The Evil (Cyber) Empire: Inside The World of Russian Hackers
Yulia Taratuta, Igor Ivanov, Svetlana Zaitseva, and Mikhail Zygar write on Newsweek.com:
The assaults may seem to be political. In 2007, a cyberattack on Estonia, home of the popular Internet phone company Skype, paralyzed the country's entire government. Then, when the Russia-Georgia conflict flared in 2008, software suddenly became available to anyone wanting to wage their own personal cyberwar on the Georgian capital of Tbilisi. And later that year, Lithuania too became a cyber-victim when it vetoed negotiations between Russia and the European Union. Indeed, NATO takes the threat of cyber-warfare so seriously that it signed off on a special report on the topic during its parliamentary assembly last October. "Although there is no conclusive evidence that the cyberattacks in Georgia were executed or sanctioned by the Russian government," the NATO report notes, "there is no evidence that it tried to stop them, either."More here.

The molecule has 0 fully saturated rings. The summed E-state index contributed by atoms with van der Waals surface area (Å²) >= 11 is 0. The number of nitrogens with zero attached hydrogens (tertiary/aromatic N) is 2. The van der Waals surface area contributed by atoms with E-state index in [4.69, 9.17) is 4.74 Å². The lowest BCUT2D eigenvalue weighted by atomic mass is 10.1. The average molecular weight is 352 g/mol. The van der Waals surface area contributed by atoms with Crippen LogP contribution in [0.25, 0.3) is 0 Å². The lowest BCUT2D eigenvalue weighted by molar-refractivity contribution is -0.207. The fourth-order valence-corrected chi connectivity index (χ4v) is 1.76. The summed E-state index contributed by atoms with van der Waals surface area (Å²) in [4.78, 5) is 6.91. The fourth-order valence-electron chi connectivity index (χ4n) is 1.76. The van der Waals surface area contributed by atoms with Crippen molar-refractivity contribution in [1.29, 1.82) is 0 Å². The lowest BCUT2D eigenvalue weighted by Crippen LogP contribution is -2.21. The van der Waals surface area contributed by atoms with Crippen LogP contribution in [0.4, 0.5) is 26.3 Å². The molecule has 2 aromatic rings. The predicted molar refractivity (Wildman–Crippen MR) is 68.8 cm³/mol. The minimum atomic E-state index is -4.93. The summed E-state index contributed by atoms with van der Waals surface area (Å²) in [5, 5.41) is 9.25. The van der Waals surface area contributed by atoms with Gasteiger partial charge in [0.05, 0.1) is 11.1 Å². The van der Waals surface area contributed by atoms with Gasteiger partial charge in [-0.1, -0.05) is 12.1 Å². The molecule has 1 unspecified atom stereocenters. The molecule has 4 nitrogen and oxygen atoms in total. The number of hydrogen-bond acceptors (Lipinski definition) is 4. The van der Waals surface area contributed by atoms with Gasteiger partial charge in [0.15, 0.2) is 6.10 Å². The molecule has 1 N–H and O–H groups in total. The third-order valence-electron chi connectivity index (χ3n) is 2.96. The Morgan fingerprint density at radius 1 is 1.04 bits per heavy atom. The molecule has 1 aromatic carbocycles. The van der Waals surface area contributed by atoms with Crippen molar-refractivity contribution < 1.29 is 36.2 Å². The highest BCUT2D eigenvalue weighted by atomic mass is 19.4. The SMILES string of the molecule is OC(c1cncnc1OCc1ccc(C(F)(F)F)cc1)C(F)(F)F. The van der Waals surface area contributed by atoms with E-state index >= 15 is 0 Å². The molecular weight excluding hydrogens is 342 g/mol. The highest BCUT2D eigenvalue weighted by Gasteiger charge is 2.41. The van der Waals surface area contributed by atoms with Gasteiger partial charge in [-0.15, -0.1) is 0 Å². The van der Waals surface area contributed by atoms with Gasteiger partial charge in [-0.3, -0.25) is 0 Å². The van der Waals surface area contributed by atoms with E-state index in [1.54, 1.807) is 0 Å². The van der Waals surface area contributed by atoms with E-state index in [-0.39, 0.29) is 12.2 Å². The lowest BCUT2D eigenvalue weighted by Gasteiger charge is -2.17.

Russian lawmaker Nikolai Kovalyov angrily dismisses these allegations as propaganda from the Cold-War era. "The report does not contain a single piece of evidence of the mythical Russian cyberthreat or a Russian trail from the cross-border cyberattacks," he says. Still, NATO has little doubt that—official or no—the attacks have a common Russian thread: the Russian Business Network (RBN), a shadowy cyberstructure that is reported to have sold hacking tools and software for accessing U.S. government systems. According to the NATO investigators, however, political subversion is little more than a sideline for these hackers. Their real goal: stealing money through scams, spam, and infiltrating the networks of Western banks.